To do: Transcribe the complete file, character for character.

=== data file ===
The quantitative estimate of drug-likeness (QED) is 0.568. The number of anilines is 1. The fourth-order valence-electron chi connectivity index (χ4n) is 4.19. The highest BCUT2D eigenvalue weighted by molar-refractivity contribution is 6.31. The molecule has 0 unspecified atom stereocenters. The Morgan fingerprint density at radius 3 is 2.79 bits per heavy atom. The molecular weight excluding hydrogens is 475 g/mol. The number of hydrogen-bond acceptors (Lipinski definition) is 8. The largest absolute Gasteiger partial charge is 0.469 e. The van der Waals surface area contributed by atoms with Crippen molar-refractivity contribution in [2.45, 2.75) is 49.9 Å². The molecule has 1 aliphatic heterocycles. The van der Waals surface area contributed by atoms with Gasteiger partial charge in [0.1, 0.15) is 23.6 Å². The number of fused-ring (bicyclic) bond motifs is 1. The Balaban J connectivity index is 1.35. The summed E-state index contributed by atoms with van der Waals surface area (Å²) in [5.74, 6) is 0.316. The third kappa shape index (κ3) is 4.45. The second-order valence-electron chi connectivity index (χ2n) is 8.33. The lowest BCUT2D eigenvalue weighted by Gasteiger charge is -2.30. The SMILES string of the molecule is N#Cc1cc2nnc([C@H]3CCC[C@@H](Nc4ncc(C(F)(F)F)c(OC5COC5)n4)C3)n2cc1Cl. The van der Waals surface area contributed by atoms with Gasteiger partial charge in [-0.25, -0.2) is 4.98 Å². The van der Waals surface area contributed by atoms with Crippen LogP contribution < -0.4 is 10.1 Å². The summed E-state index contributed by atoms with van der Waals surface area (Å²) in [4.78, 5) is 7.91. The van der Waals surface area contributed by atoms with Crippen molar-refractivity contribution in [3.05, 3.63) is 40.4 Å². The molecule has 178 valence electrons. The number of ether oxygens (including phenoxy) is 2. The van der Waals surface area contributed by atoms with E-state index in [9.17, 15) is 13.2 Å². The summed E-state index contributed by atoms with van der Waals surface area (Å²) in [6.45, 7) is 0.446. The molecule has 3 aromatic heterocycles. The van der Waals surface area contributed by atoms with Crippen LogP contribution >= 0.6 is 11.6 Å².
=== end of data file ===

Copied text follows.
The quantitative estimate of drug-likeness (QED) is 0.568. The number of anilines is 1. The fourth-order valence-electron chi connectivity index (χ4n) is 4.19. The highest BCUT2D eigenvalue weighted by molar-refractivity contribution is 6.31. The molecule has 0 unspecified atom stereocenters. The Morgan fingerprint density at radius 3 is 2.79 bits per heavy atom. The molecular weight excluding hydrogens is 475 g/mol. The number of hydrogen-bond acceptors (Lipinski definition) is 8. The largest absolute Gasteiger partial charge is 0.469 e. The van der Waals surface area contributed by atoms with Crippen molar-refractivity contribution in [2.45, 2.75) is 49.9 Å². The molecule has 1 aliphatic heterocycles. The van der Waals surface area contributed by atoms with Gasteiger partial charge in [0.1, 0.15) is 23.6 Å². The number of fused-ring (bicyclic) bond motifs is 1. The Balaban J connectivity index is 1.35. The summed E-state index contributed by atoms with van der Waals surface area (Å²) in [5.74, 6) is 0.316. The third kappa shape index (κ3) is 4.45. The second-order valence-electron chi connectivity index (χ2n) is 8.33. The lowest BCUT2D eigenvalue weighted by Gasteiger charge is -2.30. The SMILES string of the molecule is N#Cc1cc2nnc([C@H]3CCC[C@@H](Nc4ncc(C(F)(F)F)c(OC5COC5)n4)C3)n2cc1Cl. The van der Waals surface area contributed by atoms with Gasteiger partial charge in [-0.25, -0.2) is 4.98 Å². The van der Waals surface area contributed by atoms with Crippen LogP contribution < -0.4 is 10.1 Å². The summed E-state index contributed by atoms with van der Waals surface area (Å²) in [4.78, 5) is 7.91. The van der Waals surface area contributed by atoms with Crippen molar-refractivity contribution in [3.05, 3.63) is 40.4 Å². The molecule has 178 valence electrons. The number of ether oxygens (including phenoxy) is 2. The van der Waals surface area contributed by atoms with E-state index in [9.17, 15) is 13.2 Å². The summed E-state index contributed by atoms with van der Waals surface area (Å²) in [6.45, 7) is 0.446. The molecule has 3 aromatic heterocycles. The van der Waals surface area contributed by atoms with Crippen LogP contribution >= 0.6 is 11.6 Å².